Tuesday, March 27, 2012

Alaska World Ice Art Championships

                                                            Ice sculpting of an Indian
                                    This train ice sculpting is huge like fifteen feet tall and twenty feet long!
                                             This multiple piece was called "Garden Party".
                  At night the colored light give a different look to the pieces like this viking ship.
                                      This is a Chinese themed work with all kinds of animals. 
               This is a large leopard after a porcupine.  It was one of our favorites. It took first place in the contest for the multi-block carvings.

This final piece is one that some of our young people had been working on during the day we visited the international ice sculpting contest. It was the first time that they had done any ice sculpting. It was a pair of wings still waiting for details on the rest of the ice block. President Olsen and Elder Spens both worked on the ice with a wood working chisel to just get the feel of what it was like to carve in ice and it was very unique. We had a sizable group of young single adults attending an activity at the ice festival. There are people that come from all over the world to work on the carving competition. Some work on single blocks of ice like five by eight and two feet thick and others work on multiple blocks and get some of the works up fifteen or twenty feet into the air. There is a small lake next to the festival area where they cut the block of ice. It is amazingly clear with few bubbles and is free of any derbies that would discolor the ice. It is clear as glass even though it is two feet thick.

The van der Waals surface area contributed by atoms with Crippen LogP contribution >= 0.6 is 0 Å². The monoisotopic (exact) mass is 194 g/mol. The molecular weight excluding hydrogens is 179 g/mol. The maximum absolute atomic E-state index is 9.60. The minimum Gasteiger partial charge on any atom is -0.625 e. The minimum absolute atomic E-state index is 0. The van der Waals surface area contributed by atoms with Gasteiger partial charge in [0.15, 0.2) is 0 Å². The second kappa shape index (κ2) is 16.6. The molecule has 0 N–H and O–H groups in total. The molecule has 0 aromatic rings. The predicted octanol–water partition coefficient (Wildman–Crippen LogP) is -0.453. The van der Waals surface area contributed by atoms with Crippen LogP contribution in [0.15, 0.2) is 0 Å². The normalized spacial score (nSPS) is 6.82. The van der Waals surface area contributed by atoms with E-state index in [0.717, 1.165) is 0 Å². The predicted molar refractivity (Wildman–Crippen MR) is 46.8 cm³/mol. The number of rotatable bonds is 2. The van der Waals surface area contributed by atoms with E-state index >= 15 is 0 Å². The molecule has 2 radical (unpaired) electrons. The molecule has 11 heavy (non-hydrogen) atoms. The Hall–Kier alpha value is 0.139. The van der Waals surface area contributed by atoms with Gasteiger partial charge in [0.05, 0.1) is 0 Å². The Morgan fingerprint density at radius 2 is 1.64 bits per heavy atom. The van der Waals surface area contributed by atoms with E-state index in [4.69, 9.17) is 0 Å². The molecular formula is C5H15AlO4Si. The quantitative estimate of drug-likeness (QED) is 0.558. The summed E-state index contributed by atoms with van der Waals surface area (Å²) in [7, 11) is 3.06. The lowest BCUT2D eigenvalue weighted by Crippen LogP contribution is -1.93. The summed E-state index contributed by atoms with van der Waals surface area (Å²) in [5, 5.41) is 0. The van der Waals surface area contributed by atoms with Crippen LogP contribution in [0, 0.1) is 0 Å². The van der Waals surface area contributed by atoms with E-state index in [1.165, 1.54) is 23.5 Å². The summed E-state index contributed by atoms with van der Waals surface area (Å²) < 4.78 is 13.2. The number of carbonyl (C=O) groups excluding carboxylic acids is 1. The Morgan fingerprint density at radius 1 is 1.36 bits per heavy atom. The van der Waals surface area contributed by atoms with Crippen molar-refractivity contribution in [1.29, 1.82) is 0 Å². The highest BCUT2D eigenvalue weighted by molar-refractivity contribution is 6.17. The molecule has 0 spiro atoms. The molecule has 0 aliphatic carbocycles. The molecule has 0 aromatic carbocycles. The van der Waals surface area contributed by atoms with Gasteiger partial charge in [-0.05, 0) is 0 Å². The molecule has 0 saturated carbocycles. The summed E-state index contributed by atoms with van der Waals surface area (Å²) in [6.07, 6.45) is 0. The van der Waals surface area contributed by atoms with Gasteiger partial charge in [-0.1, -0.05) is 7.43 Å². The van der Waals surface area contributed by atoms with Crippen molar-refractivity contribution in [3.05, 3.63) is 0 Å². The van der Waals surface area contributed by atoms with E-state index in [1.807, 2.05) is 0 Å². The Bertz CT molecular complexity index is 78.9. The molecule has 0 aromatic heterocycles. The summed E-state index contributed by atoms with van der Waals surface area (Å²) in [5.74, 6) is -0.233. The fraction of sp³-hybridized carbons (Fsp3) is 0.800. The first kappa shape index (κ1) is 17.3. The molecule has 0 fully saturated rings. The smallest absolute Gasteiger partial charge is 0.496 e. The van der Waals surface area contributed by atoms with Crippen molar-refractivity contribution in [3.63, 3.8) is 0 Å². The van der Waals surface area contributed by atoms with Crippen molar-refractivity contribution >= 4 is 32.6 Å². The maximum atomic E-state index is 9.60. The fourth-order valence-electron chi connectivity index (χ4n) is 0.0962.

President Olsen is the branch president of t the YSA branch and even though he is our land lord and we live in his basement we have become very good friends with him and his wife. We actually have a lot in common with them including the raising of five boys and three girls. He has interests in wood and metal working and she is a quilter. We have come to know many of the LDS families that live here in the Fairbanks stake and we would include them now as our friends. Since we have never been transferred while serving here in Fairbanks and probably will not be transferred any where else our circle of friends from here continues to grow. Of course our main circle of friends are the YSA group and that group continues to add to our list of friends as well. Although the YSA group is in a state of constant change with all of their coming and going.  We also have a set of missionaries assigned to the YSA branch, and we have just received a new set of young men to work at the branch. We do work closely with them and do all we can to support and encourage their missionary activities. We continue to have investigators come to institute class that have been invited by the YSA's.

We are beginning to see some definite signs of the approaching spring here in Alaska. The sun is now high enough in the sky during the day to feel heat and the sun is warming the air, trees and the ground. We are actually seeing some beginnings of melting!  They call it the break up season rather than spring because of the many rivers that thread through the country. When the ice gets thin enough and the rivers start to flow enough the break up occurs and the rivers become navigable once again. They still use the large rivers to access the many villages along their shores.

We are looking forward to general conference this weekend and we always set up the institute for the viewing of all of the sessions along with breakfast goodies on Saturday and a pancake breakfast between sessions on Sunday. President Olsen challenged all of us at our family night to watch conference with the idea of having either questions on our mind to be answered or to simply listen to see what President Monson and the other general authorities will be teaching us to do. We are continuing to enjoy our calling as CES missionaries in the great Anchorage Alaska Mission.

 Elder and Sister Spens